Contraceptives: The Controversy and The Facts

Contraceptives, also known as birth control, are a very hot topic right now not only in Arizona but around the nation. From politicians talking about pending bills to moms sitting at play dates, contraceptives and their uses are being discussed at length right now. But let’s take a look at the facts. Why are women using contraceptives? Are contraceptives just for birth control? What are the medical reasons for using contraceptives?

Why are Women Using Contraceptives?

Women use ‘the pill’ for many reasons; to lower cancer risk, help clear up blemishes in the skin, ease painful periods, ease PMS, ease endometriosis, and control unwanted pregnancies. OB GYN’s prescribe contraceptives to women of all ages, for all of the mentioned reasons.contraception

Are Contraceptives Just for Birth Control?

While the debate rages on regarding pregnancy, birth control and ‘the pill,’ the reality of the situation is that contraceptives are prescribed every day for many other medical reasons. Nearly 11.5 million women use The Pill, and according to NPR over 1.5 million women use birth control for anything but birth control and 762,000 of those women have never had sex.

In a study conducted by the nonprofit Guttmacher Institute, using information from a federal survey the ‘National Survey of Family Growth,’ the Institute found that less than half of all women using birth control, approximately 42 percent, ‘used it exclusively for contraception.’ (See the NPR Article here).

What are the Medical Reasons for Using Contraceptives?

  • Acne: Contraceptives are often prescribed to teenage girls for extreme acne situations. According to WebMD, estrogen helps to clear your skin ‘by decreasing levels of testosterone.’
  • Manage Painful Periods: Many women spend one week out of every single month in a great deal of pain due to painful periods. OB GYN’s will often prescribe The Pill to help these women manage these painful periods. The Pill also facilitates a smoother transition into the second half of a women’s cycle when hormonal shifts can cause dramatic PMS symptoms.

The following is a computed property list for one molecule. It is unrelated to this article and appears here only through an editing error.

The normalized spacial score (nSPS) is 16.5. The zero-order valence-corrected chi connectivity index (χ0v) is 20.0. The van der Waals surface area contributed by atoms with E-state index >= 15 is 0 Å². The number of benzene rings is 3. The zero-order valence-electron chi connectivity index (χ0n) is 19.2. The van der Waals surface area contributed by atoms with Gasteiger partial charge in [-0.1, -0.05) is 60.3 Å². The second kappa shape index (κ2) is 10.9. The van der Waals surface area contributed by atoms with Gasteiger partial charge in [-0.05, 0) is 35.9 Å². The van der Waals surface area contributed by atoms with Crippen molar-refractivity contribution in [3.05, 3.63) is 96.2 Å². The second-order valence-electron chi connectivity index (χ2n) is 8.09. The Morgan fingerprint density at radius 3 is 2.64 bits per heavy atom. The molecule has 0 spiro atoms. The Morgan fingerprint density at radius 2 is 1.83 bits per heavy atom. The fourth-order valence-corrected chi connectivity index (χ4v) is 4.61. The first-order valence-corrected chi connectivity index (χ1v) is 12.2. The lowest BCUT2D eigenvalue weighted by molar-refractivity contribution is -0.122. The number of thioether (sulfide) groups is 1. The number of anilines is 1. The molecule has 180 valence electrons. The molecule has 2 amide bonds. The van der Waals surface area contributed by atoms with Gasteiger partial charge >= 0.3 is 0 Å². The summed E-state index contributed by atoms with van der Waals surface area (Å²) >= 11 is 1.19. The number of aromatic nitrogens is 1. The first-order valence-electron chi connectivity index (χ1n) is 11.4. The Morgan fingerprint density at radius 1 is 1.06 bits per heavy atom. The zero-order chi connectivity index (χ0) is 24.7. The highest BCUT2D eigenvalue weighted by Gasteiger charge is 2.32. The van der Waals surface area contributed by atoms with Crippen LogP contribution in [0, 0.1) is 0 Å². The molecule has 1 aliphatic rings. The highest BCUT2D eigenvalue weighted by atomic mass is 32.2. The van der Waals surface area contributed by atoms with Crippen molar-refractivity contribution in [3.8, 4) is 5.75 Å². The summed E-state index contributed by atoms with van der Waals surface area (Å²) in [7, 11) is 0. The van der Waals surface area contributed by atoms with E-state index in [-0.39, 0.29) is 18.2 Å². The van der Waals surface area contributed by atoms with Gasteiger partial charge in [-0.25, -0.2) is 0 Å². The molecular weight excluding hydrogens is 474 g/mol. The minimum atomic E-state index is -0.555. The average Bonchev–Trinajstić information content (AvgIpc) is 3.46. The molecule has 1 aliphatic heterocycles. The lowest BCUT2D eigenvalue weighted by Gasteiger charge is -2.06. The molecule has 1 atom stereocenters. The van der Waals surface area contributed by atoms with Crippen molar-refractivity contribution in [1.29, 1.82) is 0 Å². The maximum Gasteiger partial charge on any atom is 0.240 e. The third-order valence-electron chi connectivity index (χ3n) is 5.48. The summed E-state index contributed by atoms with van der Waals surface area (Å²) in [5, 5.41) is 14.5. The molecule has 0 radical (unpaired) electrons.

• Endometriosis: The Pill is often prescribed to reduce the hormones that cause uterine-lining tissue to grow in other areas of the pelvis, which can lead to endometriosis.
  • Migraines: As the hormones change within a woman’s body and estrogen levels drop, those hormonal changes can trigger painful migraines. The Pill can decrease these hormone migraines.
  • Polycycstic Ovary Syndrome (PCOS): According to EveryDayHealth.com, Around five million women have polycystic ovary syndrome (PCOS), a serious condition that can lead to infertility, irregular periods, multiple ovarian cysts, and pelvic pain. For many, treatment will include the pill, which helps correct the hormonal imbalance and relieve some of the symptoms like an irregular period.
  • Cancer: Taking oral contraceptives (OCs) can slash your risk for both endometrial and ovarian cancer by more than 70 percent after 12 years; even just one to five years may lower your risk by 40 percent, according to WebMD. In fact, the American Cancer Society estimates that “30,000 cases of ovarian cancer worldwide could be prevented each year” through contraception use.

As contraception remains in the spotlight, we want your opinion of the controversy. Let us know on our Facebook Page. And, as always, if you have questions regarding birth control contact us today.

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